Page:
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  • Writer's picturePeter Smith

THURSDAY 28TH OCTOBER 1999 - The Case for the Defence

I stayed in the Midlands last night in order to visit the Carwin print factory and warehouse facility in Southam, near Rugby. Carwin are one of the two suppliers who will pick up much of the work previously done at the SDC so I feel I should at least have seen their operation before we make the move. As soon as I get there, I am given an urgent message to call the SDC at Cheadle.

Apparently, when the number 2 for our operation arrived this morning at the warehouse around 8.30, he found a group of the warehouse guys standing outside with placards saying "SCAB" and similar. Oh my God, he thought, they've gone on strike! After a few moments of fairly deep concern, and the guys keeping up the act, he established that there is (for some reason) no power in the whole place. The early starters were therefore hanging round outside and thought the placards would be an amusing touch. You have to admire the sense of humour given the situation!

Having said that, we don't know what the problem is as yet. I have to get the London office to get the message around the company through the Intranet to tell people that they should not place orders for print and stationery today. It turns out later on that one of the utilities were digging something up and went through some major electricity cable. I didn't really think sabotage was likely, but having made 80 people redundant, I must admit it did cross my mind.

Back in the office later, I have a chance to see the defence document for the first time. Black cover, big NatWest logo, "Reject Bank of Scotland's Offer... "

That does indeed encapsulate the message within. Emphasis is placed on the new management team, and the fact that the transformation of NatWest is well underway. While that does still sound a little "jam tomorrow", particularly in the discussion of the Retail Bank change programme, there are new aspects to the strategy, such as the disposal of Ulster, Gartmore and Greenwich. This will enable us to concentrate on five core businesses; Retail, Corporate banking, Cards, Treasury (GFM), and Wealth Management, largely Coutts. Within these businesses we do genuinely have very strong customer franchises.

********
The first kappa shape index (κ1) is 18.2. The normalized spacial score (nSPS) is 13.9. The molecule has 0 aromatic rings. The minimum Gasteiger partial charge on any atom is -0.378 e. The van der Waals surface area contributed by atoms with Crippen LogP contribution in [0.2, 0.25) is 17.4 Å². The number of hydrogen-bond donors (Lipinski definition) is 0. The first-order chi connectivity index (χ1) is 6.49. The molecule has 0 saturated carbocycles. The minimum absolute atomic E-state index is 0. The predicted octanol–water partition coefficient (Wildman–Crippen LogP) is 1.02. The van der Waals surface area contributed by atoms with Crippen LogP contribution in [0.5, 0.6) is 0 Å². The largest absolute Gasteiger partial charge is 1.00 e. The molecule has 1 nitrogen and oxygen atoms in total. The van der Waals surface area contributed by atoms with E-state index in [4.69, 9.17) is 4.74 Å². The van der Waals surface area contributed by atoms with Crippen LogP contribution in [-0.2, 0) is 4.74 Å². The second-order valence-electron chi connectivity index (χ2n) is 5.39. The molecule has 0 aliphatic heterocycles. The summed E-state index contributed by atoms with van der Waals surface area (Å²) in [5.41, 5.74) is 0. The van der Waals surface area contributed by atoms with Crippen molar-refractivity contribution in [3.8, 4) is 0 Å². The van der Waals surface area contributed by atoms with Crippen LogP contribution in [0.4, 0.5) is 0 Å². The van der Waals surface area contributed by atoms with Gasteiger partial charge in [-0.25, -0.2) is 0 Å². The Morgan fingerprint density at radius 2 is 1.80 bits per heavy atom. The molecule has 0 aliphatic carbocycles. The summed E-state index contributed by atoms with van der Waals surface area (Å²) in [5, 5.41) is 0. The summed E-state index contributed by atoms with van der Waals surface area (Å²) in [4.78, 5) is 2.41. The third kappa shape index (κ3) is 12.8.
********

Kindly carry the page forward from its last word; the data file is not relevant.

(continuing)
The BoS offer is characterised as offering unacceptable terms, with high risks and flawed proposals. The offer is at a negligible premium to the previous NatWest share price; the offer was opportunistic, and is based on Bank of Scotland shares (rather than cash), which could be vulnerable currency. Bank of Scotland has not cut costs; its earnings growth is revenue based, and they have little experience of corporate banking, treasury, private banking or cards. Could they handle NatWest? In addition, integrating banks is not easy, and their proposals for bringing the IT systems together are very risky.

Their savings claims are in some cases "hijacking" things we are already doing, such as removing processing from branches, or in some cases are plain wrong. "Installing professional procurement and outsourcing" is one of the "plain wrong" claims according to our document, with a few comments I have supplied about our situation, including the survey that put us second out of seventeen.

The overall merger benefits are unrealistic, and are way out of line with what has been achieved in other mergers such as Lloyds/TSB. "The offer means high risks and no reward for NatWest shareholders."

It looks to me like a pretty good document, certainly enough to reinforce or raise some doubts about their offer, and I can't personally think of anything else I would haves aid at this stage. But there is nothing in there which is in any sense a knock-out blow, and I wonder if it will convince the sceptics who remember the history of NatWest disappointments.

The FT Lex column hedges its bets. We are copying the BoS disposal plans, although this is sensible. Sir David is making the right noises, but investors will need more detail to be convinced and solve our "enduring credibility problem."

But while we have not demonstrated we deserve to stay independent, we are strengthening our position, and BoS could have a real fight on their hands. Press comment is generally mixed. We have undermined their credibility, but the Mail, Express and Telegraph are all critical or hostile, drawing attention to NatWest's track record of disappointments. The Times is much more positive. At the very least, it looks like we are making a decent fight of it, and I guess helping to push up the eventual shareholder return one way or another.

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